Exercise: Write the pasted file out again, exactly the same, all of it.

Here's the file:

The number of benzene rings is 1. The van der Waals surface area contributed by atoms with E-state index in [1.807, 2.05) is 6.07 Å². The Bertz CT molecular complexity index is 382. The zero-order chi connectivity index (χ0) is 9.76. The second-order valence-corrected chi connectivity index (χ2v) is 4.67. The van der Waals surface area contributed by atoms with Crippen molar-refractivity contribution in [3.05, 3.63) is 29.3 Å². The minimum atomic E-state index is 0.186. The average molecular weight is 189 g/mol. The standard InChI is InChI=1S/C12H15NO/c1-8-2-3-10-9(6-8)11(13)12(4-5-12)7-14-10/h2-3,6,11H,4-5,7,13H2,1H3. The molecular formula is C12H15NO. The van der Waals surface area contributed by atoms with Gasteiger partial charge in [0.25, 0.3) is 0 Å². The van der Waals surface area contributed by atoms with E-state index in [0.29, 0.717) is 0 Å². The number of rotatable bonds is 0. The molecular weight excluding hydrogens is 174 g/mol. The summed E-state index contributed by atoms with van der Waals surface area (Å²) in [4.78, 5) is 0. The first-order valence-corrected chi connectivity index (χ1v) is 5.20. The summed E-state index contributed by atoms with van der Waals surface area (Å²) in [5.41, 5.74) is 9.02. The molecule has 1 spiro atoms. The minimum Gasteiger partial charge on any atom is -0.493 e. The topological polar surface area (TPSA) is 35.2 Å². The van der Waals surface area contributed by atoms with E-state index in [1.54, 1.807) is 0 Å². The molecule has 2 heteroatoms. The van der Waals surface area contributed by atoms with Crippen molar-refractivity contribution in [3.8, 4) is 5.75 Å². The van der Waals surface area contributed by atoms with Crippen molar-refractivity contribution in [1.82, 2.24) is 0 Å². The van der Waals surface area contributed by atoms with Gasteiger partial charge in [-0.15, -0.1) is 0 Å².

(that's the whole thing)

The number of benzene rings is 1. The van der Waals surface area contributed by atoms with E-state index in [1.807, 2.05) is 6.07 Å². The Bertz CT molecular complexity index is 382. The zero-order chi connectivity index (χ0) is 9.76. The second-order valence-corrected chi connectivity index (χ2v) is 4.67. The van der Waals surface area contributed by atoms with Crippen molar-refractivity contribution in [3.05, 3.63) is 29.3 Å². The minimum atomic E-state index is 0.186. The average molecular weight is 189 g/mol. The standard InChI is InChI=1S/C12H15NO/c1-8-2-3-10-9(6-8)11(13)12(4-5-12)7-14-10/h2-3,6,11H,4-5,7,13H2,1H3. The molecular formula is C12H15NO. The van der Waals surface area contributed by atoms with Gasteiger partial charge in [0.25, 0.3) is 0 Å². The van der Waals surface area contributed by atoms with E-state index in [0.29, 0.717) is 0 Å². The number of rotatable bonds is 0. The molecular weight excluding hydrogens is 174 g/mol. The summed E-state index contributed by atoms with van der Waals surface area (Å²) in [4.78, 5) is 0. The first-order valence-corrected chi connectivity index (χ1v) is 5.20. The summed E-state index contributed by atoms with van der Waals surface area (Å²) in [5.41, 5.74) is 9.02. The molecule has 1 spiro atoms. The minimum Gasteiger partial charge on any atom is -0.493 e. The topological polar surface area (TPSA) is 35.2 Å². The van der Waals surface area contributed by atoms with E-state index in [1.54, 1.807) is 0 Å². The molecule has 2 heteroatoms. The van der Waals surface area contributed by atoms with Crippen molar-refractivity contribution in [3.8, 4) is 5.75 Å². The van der Waals surface area contributed by atoms with Crippen molar-refractivity contribution in [1.82, 2.24) is 0 Å². The van der Waals surface area contributed by atoms with Gasteiger partial charge in [-0.15, -0.1) is 0 Å².